Apr 30, 2015 | Florida solar battle heats up: Tea Party’s Debbie Dooley takes on Americans for Prosperity

“So the planet-savers try to disguise the cost difference through financing, hide 30 percent of the cost with a federal tax credit; hide 40 percent by letting solar generators freeload on utility infrastructure.” That’s what solar supporters are looking to do in Florida.– Jon Cassidy


April 27, 2015 | Obama clean energy loans leave taxpayers in $2.2 billion hole

Taxpayers are on the hook for more than $2.2 billion in expected costs from the federal government’s energy loan guarantee programs, according to a new audit Monday that suggests the controversial projects may not pay for themselves, as officials had promised.

Nearly $1 billion in loans have already defaulted under the Energy Department program, which included the infamous Solyndra stimulus project and dozens of other green technology programs the Obama administration has approved, totaling nearly about $30 billion in taxpayer backing, the Government Accountability Office reported in its audit.


April 15, 2015 | Surprised solar customers find themselves with liens

Jeff Leeds says installing SolarCity’s panels on the roof of his home in the Northern California city of El Granada was the sorriest day of his life.

Agreeing to the company’s 20-year lease was like partnering with the devil, he claims. He says he has endured skyrocketing electric bills, installation of an inferior system and contract violations because SolarCity refuses to clean the panels or to provide a payment for his system’s poor performance.

The latest surprise: a notice from his bank telling him that SolarCity had placed a lien on his home, and that his equity line of credit application could not proceed until the lien was removed.

“I was totally surprised by this and very pissed off,” Leeds said. “When I talked to the bank they told me it was a lien. I had to pay the bank a $48 fee for removal. They held me up from closing my loan to buy a vacation home so I had to borrow from another account. It cost me time in calls to both Wells Fargo and to SolarCity.”


April 10, 2015 | FBI joins state probe into tax credits for university solar projects

The FBI has joined state investigators probing the award of $12 million in state tax credits to SolarCity Corp. and its investors last year after the company completed six solar arrays for the Oregon University System.

The Oregon Department of Justice launched criminal and civil investigations last month into the solar projects after The Oregonian/OregonLive reported that the projects should not have been eligible for state tax credits. The news organization found that project backers missed a key state deadline for beginning construction on the arrays, but submitted phony and misleading documents to the Oregon Department of Energy to mask that fact and maintain their eligibility for the subsidies.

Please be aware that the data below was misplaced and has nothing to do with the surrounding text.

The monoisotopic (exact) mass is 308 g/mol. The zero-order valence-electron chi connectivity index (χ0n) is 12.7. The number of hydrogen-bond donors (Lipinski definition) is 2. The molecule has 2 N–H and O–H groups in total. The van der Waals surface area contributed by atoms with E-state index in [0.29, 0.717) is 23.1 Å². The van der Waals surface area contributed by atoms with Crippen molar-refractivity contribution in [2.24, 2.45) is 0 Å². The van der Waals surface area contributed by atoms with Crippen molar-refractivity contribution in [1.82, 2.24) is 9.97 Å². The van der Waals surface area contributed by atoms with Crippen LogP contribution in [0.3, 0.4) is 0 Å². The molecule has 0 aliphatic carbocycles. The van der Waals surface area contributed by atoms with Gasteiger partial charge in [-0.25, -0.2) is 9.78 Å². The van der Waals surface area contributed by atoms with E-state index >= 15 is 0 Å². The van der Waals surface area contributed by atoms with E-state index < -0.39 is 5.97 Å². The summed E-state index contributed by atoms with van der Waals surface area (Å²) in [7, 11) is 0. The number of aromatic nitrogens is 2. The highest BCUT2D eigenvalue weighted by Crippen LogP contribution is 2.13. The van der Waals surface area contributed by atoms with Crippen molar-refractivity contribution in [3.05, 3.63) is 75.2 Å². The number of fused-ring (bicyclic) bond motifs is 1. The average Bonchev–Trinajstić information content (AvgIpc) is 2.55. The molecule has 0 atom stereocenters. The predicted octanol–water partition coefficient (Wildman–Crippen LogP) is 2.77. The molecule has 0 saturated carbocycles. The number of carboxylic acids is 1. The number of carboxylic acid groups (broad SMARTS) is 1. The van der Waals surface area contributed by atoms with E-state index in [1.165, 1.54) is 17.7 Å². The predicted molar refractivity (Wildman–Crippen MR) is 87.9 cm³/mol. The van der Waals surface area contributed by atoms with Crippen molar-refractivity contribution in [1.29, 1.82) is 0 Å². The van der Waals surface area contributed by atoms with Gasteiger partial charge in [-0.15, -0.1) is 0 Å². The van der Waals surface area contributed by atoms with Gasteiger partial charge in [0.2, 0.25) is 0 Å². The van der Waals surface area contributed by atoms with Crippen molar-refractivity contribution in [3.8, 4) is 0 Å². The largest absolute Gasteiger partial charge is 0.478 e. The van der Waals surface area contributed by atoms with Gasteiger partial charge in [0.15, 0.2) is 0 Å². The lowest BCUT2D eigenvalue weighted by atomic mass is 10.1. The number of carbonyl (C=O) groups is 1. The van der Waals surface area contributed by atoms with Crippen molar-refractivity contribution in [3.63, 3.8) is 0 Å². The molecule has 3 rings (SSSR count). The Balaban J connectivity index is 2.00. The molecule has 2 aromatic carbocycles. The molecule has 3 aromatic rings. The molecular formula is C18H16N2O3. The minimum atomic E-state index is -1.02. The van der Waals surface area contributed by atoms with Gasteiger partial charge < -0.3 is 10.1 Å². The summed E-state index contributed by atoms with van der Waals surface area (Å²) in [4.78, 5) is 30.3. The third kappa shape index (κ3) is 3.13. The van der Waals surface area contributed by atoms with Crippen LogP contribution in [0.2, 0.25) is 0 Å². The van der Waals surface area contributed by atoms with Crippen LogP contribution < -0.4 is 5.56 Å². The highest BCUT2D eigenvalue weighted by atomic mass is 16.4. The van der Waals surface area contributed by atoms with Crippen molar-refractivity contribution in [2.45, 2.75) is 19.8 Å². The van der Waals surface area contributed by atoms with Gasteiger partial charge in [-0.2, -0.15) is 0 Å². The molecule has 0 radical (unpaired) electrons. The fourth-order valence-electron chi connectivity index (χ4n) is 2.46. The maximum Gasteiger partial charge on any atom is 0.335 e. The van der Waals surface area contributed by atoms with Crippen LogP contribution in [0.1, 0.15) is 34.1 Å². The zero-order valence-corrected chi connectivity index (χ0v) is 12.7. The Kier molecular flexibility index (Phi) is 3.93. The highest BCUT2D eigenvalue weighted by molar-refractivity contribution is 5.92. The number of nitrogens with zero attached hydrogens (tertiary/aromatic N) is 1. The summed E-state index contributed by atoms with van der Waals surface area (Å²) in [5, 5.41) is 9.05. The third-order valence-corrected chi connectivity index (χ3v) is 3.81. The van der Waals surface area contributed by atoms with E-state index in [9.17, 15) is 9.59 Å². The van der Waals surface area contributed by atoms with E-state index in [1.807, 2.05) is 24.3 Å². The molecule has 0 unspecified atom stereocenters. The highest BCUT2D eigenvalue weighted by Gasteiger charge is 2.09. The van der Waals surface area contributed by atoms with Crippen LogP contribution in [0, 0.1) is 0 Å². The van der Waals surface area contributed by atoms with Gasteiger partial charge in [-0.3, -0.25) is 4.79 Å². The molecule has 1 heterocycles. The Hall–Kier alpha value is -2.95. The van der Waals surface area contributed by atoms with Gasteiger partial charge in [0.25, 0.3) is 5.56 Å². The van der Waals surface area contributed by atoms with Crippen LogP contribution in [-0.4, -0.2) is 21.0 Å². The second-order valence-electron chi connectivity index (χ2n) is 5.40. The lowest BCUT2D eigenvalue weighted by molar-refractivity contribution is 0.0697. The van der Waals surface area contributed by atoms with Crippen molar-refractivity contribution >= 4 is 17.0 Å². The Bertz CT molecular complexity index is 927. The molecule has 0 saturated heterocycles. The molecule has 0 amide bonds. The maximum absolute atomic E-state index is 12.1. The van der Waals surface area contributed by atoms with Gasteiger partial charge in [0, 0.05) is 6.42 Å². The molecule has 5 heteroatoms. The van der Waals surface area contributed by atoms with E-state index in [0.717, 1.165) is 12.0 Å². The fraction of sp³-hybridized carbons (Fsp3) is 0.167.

April 3, 2015 | White House combining push for solar energy with veteran training

The White House wants to put more returning servicemen and women to work manufacturing and installing solar panels, an effort President Barack Obama will add to his growing list of climate actions meant to combat global warming.

He visited an Air Force base outside Salt Lake City on Friday to highlight a new program that trains veterans to size and install solar panels on their military compounds, in the hopes of imparting skills applicable to a rapidly growing sector of the economy.


March 31, 2015 | Solar panel companies deceive homeowners

New solar-leasing market industry has engaged in “deceptive marketing strategies” to sucker unsuspecting homeowners into misleading zero-money-down teaser loan deals.—Rep. Paul Gosar (R, AZ)

Some of these purchasers who are now struggling to sell their homes were not “fully aware of the terms of their 20- to 30-year leases” which will exceed the life of the roof the panels are mounted to.

Writing in Newsmax, Bradley Blakeman explained how the scam works, one where non-utility third-party contractors/installers approach homeowners and small businesses promising significant energy savings from rooftop solar systems with the enticement of a 20-year lease and little or no upfront installation and operation costs. The purported savings are based upon too-good-to-be-true inflated and unsupportable estimates of future utility rates.


March 29, 2015 | Pulling the plug on renewable energy

The first renewable energy mandate was adopted in 1983, but most states did not impose these mandates until the 2000s. Though the details vary from state to state, in general, renewable energy mandates require utilities to provide a certain percentage of the electric power they supply from “renewable” sources, notably wind and solar, with the required percentages rising over time.

At the height of the renewable-energy mania, 30 states and the District of Columbia had imposed REMs and another seven had established voluntary standards.

For 50 years, green-energy gurus in industry and the environmental movement have sold the snake oil that renewable power would soon be as cheap and reliable as coal, oil, nuclear and natural gas. The nation has been told the turning point has always been just around the corner, always requiring a little more public funding and tax breaks before we have abundant, cheap, clean, reliable energy materializing from thin air.

All these promises were false, and the public and more-honest politicians have seen through the sales pitch. Now, support for renewables is as unreliable as the energy it provides.